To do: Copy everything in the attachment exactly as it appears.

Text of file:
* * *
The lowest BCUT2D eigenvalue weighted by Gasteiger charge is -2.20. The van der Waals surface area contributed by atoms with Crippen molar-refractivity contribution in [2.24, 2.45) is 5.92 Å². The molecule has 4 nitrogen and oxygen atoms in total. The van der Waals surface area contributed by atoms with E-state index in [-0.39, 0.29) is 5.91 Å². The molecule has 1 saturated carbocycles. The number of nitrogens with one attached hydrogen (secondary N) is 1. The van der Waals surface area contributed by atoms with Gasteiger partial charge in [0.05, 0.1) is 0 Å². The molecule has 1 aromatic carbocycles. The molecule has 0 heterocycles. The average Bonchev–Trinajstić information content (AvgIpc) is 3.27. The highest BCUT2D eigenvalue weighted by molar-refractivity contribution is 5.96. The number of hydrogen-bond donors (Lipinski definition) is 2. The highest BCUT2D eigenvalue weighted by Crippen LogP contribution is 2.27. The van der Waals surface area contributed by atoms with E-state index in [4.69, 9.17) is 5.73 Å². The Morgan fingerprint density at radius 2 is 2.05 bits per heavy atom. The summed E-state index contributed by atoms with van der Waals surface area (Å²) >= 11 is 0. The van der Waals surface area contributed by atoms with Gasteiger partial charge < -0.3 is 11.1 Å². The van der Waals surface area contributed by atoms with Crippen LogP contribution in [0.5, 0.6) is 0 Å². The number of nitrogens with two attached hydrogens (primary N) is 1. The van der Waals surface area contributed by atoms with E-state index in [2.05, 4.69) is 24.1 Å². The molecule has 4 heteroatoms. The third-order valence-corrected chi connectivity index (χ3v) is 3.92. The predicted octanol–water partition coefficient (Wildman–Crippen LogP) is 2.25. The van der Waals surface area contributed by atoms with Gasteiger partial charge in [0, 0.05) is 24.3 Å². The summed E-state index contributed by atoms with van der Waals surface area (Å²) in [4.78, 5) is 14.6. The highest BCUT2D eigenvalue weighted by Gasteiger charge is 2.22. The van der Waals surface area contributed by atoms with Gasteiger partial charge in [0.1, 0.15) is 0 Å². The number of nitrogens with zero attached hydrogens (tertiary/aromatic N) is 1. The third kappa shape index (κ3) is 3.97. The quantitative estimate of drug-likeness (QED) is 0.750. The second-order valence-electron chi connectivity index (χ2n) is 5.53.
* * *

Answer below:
The lowest BCUT2D eigenvalue weighted by Gasteiger charge is -2.20. The van der Waals surface area contributed by atoms with Crippen molar-refractivity contribution in [2.24, 2.45) is 5.92 Å². The molecule has 4 nitrogen and oxygen atoms in total. The van der Waals surface area contributed by atoms with E-state index in [-0.39, 0.29) is 5.91 Å². The molecule has 1 saturated carbocycles. The number of nitrogens with one attached hydrogen (secondary N) is 1. The van der Waals surface area contributed by atoms with Gasteiger partial charge in [0.05, 0.1) is 0 Å². The molecule has 1 aromatic carbocycles. The molecule has 0 heterocycles. The average Bonchev–Trinajstić information content (AvgIpc) is 3.27. The highest BCUT2D eigenvalue weighted by molar-refractivity contribution is 5.96. The number of hydrogen-bond donors (Lipinski definition) is 2. The highest BCUT2D eigenvalue weighted by Crippen LogP contribution is 2.27. The van der Waals surface area contributed by atoms with E-state index in [4.69, 9.17) is 5.73 Å². The Morgan fingerprint density at radius 2 is 2.05 bits per heavy atom. The summed E-state index contributed by atoms with van der Waals surface area (Å²) >= 11 is 0. The van der Waals surface area contributed by atoms with Gasteiger partial charge < -0.3 is 11.1 Å². The van der Waals surface area contributed by atoms with Crippen LogP contribution in [0.5, 0.6) is 0 Å². The number of nitrogens with two attached hydrogens (primary N) is 1. The van der Waals surface area contributed by atoms with E-state index in [2.05, 4.69) is 24.1 Å². The molecule has 4 heteroatoms. The third-order valence-corrected chi connectivity index (χ3v) is 3.92. The predicted octanol–water partition coefficient (Wildman–Crippen LogP) is 2.25. The van der Waals surface area contributed by atoms with Gasteiger partial charge in [0, 0.05) is 24.3 Å². The summed E-state index contributed by atoms with van der Waals surface area (Å²) in [4.78, 5) is 14.6. The highest BCUT2D eigenvalue weighted by Gasteiger charge is 2.22. The van der Waals surface area contributed by atoms with Gasteiger partial charge in [0.1, 0.15) is 0 Å². The number of nitrogens with zero attached hydrogens (tertiary/aromatic N) is 1. The third kappa shape index (κ3) is 3.97. The quantitative estimate of drug-likeness (QED) is 0.750. The second-order valence-electron chi connectivity index (χ2n) is 5.53.